In accordance with the original OIG report, INS has issued clear guidelines for entry of passport numbers into IBIS when creating lookouts. However, our review shows that this policy has not been fully disseminated or uniformly implemented by INS field personnel who query the lookout system, which is INS's principal tool for identifying VWP applicants who are inadmissible.
A provision in the VWP statute requires VWP applicants to give up their right to appeal an immigration officer's determination as to the admissibility of the alien or to contest, other than for an application for asylum, any action to remove the VWP applicant. A port official we interviewed called this provision a "great tool" that gives INS inspectors the ability to exclude inadmissible aliens based on information presented to INS inspectors by the VWP applicant at the POE. This provision is especially important because there is no visa screening process for VWP applicants. Several officials interviewed at different POEs, however, criticized the fact that the determination of inadmissibility of a VWP applicant did not bar that VWP applicant from being admitted to the United States "the next day." Consequently, VWP applicants can attempt to gain entry at different U.S. ports "again and again" even after being lawfully refused entry into the United States. One port official suggested that the VWP statute be amended to institute a ban for a period of time before VWP applicants found inadmissible at a U.S. port can attempt to enter the United States again.
An external factor that limits dissemination of missing passport intelligence throughout the INS is the failure of some VWP countries to report missing passports. According to the INS, not all VWP countries consistently provide complete and timely notification of missing blank passports. 22 Data on missing passports are most frequently transmitted to the INS via cable traffic from DOS and by foreign immigration agencies. According to an INS official, the primary difficulty is that these countries are not obligated by statute to report information on missing passports to the United States in order to participate in the VWP.
INS officials at various POEs stated that country reporting of missing passport information to U.S. authorities is inadequate and inconsistent. According to one port official, often the presence of lookout records in TECS/IBIS is contingent upon countries providing the U.S. government with details on missing passports. INS officials at various POEs stated that countries are not actively reporting this information to U.S. authorities. Another port official said she receives reports of missing passports directly from foreign countries, as well as from U.S. sources. No policy exists that clearly articulates the process for countries to report missing passport data to U.S. authorities, and which U.S. agency should receive that information.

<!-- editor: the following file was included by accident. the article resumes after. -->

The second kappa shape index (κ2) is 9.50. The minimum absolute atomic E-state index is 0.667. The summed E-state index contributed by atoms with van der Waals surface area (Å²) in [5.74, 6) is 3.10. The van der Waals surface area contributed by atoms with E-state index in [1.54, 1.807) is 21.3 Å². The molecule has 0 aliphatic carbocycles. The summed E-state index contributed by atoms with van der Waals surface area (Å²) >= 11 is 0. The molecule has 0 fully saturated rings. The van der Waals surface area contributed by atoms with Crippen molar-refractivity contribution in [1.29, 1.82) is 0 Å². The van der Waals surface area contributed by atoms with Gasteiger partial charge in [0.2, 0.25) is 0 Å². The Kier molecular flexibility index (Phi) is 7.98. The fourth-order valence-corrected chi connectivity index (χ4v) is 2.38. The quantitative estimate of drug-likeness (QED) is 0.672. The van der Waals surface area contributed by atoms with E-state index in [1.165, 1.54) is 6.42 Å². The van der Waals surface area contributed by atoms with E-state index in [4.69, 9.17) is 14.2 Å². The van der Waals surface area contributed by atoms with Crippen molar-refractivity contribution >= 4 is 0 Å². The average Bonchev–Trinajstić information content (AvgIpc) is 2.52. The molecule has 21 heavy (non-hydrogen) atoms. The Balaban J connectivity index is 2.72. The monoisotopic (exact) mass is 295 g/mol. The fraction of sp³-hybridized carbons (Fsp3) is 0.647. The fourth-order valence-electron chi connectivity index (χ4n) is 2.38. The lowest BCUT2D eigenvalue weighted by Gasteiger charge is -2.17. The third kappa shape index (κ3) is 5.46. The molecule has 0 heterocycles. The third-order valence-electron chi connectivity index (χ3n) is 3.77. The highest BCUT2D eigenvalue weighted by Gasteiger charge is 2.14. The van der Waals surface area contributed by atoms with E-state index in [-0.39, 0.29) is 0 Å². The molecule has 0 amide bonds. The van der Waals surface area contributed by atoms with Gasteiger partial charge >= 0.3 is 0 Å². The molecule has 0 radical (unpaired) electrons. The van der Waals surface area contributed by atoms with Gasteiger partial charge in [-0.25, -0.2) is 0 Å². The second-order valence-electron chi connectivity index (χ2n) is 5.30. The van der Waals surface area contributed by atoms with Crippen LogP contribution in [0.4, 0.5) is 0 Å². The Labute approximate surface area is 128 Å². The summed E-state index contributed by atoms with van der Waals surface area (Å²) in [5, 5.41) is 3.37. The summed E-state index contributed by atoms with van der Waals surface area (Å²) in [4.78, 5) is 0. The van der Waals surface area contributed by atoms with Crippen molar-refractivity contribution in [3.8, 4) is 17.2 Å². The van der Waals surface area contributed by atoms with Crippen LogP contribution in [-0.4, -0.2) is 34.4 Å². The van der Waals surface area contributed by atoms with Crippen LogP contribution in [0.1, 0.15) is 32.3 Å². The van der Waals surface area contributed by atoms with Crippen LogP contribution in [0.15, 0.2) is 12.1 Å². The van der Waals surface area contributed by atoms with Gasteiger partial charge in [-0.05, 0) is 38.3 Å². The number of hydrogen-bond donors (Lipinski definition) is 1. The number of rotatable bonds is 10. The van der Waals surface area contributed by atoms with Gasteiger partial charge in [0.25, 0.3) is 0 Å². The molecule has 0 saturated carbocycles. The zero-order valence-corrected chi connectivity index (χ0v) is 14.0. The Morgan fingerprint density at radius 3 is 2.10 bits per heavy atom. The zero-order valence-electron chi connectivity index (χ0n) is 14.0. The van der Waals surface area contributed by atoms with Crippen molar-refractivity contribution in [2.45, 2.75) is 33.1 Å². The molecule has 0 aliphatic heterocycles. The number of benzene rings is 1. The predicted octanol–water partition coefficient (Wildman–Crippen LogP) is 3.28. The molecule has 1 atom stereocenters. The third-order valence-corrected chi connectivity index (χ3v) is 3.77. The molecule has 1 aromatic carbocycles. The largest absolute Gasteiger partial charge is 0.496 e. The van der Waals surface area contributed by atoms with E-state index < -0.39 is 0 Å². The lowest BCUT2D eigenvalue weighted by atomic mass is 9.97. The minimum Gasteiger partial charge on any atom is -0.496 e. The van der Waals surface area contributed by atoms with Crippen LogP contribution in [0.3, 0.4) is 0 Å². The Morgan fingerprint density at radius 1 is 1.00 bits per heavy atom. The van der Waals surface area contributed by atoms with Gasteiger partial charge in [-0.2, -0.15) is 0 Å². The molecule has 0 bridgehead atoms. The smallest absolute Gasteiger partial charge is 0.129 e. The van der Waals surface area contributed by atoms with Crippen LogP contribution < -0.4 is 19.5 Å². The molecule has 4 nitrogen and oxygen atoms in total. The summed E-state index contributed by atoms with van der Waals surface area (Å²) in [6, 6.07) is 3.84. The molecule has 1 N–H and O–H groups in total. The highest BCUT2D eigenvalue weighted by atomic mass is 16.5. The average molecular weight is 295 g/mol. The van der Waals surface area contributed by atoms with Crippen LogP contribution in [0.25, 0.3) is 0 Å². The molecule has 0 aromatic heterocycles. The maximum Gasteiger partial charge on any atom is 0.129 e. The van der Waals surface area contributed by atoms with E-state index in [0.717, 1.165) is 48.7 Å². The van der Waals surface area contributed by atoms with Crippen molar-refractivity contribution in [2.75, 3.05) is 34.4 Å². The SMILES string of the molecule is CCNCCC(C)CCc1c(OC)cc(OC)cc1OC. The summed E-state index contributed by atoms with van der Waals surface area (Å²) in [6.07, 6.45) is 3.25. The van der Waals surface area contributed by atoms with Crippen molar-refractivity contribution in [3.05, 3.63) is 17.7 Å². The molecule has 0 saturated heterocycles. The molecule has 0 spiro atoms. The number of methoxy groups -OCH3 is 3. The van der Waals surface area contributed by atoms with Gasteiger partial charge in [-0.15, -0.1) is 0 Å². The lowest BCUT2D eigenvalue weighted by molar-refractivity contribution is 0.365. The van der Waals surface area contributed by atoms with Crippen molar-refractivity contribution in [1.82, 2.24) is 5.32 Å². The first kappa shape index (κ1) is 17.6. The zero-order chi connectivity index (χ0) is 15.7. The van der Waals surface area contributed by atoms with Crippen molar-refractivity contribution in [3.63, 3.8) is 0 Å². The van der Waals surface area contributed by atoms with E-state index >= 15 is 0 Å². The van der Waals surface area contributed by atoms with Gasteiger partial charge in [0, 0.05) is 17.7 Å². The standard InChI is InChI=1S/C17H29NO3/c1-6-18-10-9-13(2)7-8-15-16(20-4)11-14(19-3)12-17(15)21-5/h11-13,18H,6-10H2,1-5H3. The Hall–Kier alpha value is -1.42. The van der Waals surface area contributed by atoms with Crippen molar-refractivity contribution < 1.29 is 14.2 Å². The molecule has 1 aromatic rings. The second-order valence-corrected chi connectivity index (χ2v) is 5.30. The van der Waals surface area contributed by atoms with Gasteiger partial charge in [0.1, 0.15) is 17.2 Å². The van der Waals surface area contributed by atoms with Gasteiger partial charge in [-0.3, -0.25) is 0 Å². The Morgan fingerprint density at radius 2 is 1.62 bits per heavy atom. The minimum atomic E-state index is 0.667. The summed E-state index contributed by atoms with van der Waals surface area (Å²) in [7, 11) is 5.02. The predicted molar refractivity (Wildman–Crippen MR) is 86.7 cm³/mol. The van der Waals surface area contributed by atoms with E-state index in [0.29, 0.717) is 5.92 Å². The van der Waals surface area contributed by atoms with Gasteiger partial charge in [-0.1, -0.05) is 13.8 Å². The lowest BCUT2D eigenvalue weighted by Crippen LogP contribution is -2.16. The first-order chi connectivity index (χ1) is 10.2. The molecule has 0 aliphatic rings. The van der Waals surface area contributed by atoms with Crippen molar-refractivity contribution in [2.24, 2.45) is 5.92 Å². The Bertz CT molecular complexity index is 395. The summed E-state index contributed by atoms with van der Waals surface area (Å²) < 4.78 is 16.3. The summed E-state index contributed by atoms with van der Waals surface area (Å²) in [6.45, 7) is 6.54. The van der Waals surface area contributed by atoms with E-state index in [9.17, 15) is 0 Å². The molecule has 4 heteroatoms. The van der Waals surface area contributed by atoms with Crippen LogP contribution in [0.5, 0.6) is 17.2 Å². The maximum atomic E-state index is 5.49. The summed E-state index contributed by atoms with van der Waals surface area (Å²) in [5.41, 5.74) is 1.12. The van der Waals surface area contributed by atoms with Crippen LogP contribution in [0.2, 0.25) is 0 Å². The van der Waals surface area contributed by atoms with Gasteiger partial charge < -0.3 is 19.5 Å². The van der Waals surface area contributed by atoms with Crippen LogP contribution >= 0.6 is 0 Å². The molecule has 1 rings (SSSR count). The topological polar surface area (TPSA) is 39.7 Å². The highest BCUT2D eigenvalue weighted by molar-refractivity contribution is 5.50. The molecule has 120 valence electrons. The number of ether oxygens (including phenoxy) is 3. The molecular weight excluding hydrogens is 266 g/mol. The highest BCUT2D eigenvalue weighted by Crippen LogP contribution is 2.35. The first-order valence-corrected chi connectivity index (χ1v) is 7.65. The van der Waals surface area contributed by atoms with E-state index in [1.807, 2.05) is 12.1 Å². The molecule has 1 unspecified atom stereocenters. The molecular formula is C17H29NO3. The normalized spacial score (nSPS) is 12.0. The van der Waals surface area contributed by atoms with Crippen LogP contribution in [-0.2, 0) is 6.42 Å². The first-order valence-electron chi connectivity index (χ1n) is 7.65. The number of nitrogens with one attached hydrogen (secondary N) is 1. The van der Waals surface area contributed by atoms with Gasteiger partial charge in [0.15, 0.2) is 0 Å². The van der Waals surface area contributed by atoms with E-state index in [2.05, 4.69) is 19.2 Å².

Some VWP countries are more cooperative than others in reporting missing passport information to U.S. authorities. According to an INS official, the most cooperative VWP countries are Belgium (even though its passports are frequently lost or stolen), the United Kingdom, the Netherlands, and France. One port official told us that Belgium recently submitted a list of four to five thousand numbers of stolen blank passports. While some VWP countries are more responsible in reporting missing passports to the United States, as a whole, VWP country reporting of this information is sporadic and incomplete.
To encourage VWP countries to report missing passport data to U.S. authorities, the INS drafted statutory provisions in early 2000 mandating that, as a condition of participation in the program, VWP countries report missing blank passports to the Attorney General within three business days of receiving notice that the passports have been lost or stolen. The INS stated that this provision would promote law enforcement and national security interests because INS immigration inspectors would intercept more applicants using missing passports if VWP countries promptly report the loss or theft of such passports. Furthermore, the INS advocated that requiring VWP countries to report missing passports would facilitate the creation of "lookout records that will aid officers in identifying terrorists and criminals traveling to the United States using fraudulently obtained visa waiver passports." 23
These provisions, however, were "softened" during meetings of the Interagency Working Group (IWG) for the VWP. 24 As a result, a lesser standard was incorporated into the Interagency Protocol requiring the DOS to provide information for any IWG evaluation on whether a VWP country reports data on blank, lost, or stolen passports within five business days. The DOS is required to provide a written explanation if this information cannot be obtained.
The anti-terrorism legislation recently signed into law contained provisions that amended the VWP. 25 The main thrust of these new provisions was to strengthen the machine-readable passport requirements for VWP participating countries by: